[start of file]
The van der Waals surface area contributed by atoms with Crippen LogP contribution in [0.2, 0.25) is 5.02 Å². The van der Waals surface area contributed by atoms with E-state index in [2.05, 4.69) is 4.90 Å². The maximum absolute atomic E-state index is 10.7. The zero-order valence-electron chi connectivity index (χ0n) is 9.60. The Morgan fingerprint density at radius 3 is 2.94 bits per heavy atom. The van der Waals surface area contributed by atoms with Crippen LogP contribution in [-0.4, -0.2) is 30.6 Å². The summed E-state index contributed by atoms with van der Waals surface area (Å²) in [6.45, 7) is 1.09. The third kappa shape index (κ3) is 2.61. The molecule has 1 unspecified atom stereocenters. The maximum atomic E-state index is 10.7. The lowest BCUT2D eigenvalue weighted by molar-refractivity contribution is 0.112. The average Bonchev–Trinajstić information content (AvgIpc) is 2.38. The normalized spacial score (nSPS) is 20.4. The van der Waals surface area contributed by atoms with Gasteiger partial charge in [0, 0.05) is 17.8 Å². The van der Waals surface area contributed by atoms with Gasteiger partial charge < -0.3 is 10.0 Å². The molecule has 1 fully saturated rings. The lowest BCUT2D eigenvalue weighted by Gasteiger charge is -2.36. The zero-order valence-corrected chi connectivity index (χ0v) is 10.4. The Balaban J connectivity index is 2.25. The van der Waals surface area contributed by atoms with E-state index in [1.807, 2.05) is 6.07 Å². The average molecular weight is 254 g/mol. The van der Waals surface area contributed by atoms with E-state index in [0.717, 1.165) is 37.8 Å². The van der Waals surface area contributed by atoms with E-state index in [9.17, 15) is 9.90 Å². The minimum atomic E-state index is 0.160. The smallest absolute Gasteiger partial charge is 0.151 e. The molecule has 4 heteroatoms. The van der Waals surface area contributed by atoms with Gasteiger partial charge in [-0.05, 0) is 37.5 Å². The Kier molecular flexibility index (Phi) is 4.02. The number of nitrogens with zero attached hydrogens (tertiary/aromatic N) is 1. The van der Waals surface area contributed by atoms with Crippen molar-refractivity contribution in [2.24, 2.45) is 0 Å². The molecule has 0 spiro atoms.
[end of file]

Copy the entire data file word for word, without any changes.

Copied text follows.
The van der Waals surface area contributed by atoms with Crippen LogP contribution in [0.2, 0.25) is 5.02 Å². The van der Waals surface area contributed by atoms with E-state index in [2.05, 4.69) is 4.90 Å². The maximum absolute atomic E-state index is 10.7. The zero-order valence-electron chi connectivity index (χ0n) is 9.60. The Morgan fingerprint density at radius 3 is 2.94 bits per heavy atom. The van der Waals surface area contributed by atoms with Crippen LogP contribution in [-0.4, -0.2) is 30.6 Å². The summed E-state index contributed by atoms with van der Waals surface area (Å²) in [6.45, 7) is 1.09. The third kappa shape index (κ3) is 2.61. The molecule has 1 unspecified atom stereocenters. The maximum atomic E-state index is 10.7. The lowest BCUT2D eigenvalue weighted by molar-refractivity contribution is 0.112. The average Bonchev–Trinajstić information content (AvgIpc) is 2.38. The normalized spacial score (nSPS) is 20.4. The van der Waals surface area contributed by atoms with Gasteiger partial charge in [0, 0.05) is 17.8 Å². The van der Waals surface area contributed by atoms with Gasteiger partial charge < -0.3 is 10.0 Å². The molecule has 1 fully saturated rings. The lowest BCUT2D eigenvalue weighted by Gasteiger charge is -2.36. The zero-order valence-corrected chi connectivity index (χ0v) is 10.4. The Balaban J connectivity index is 2.25. The van der Waals surface area contributed by atoms with E-state index in [1.807, 2.05) is 6.07 Å². The average molecular weight is 254 g/mol. The van der Waals surface area contributed by atoms with E-state index in [0.717, 1.165) is 37.8 Å². The van der Waals surface area contributed by atoms with E-state index in [9.17, 15) is 9.90 Å². The minimum atomic E-state index is 0.160. The smallest absolute Gasteiger partial charge is 0.151 e. The molecule has 4 heteroatoms. The van der Waals surface area contributed by atoms with Gasteiger partial charge in [-0.05, 0) is 37.5 Å². The Kier molecular flexibility index (Phi) is 4.02. The number of nitrogens with zero attached hydrogens (tertiary/aromatic N) is 1. The van der Waals surface area contributed by atoms with Crippen molar-refractivity contribution in [2.24, 2.45) is 0 Å². The molecule has 0 spiro atoms.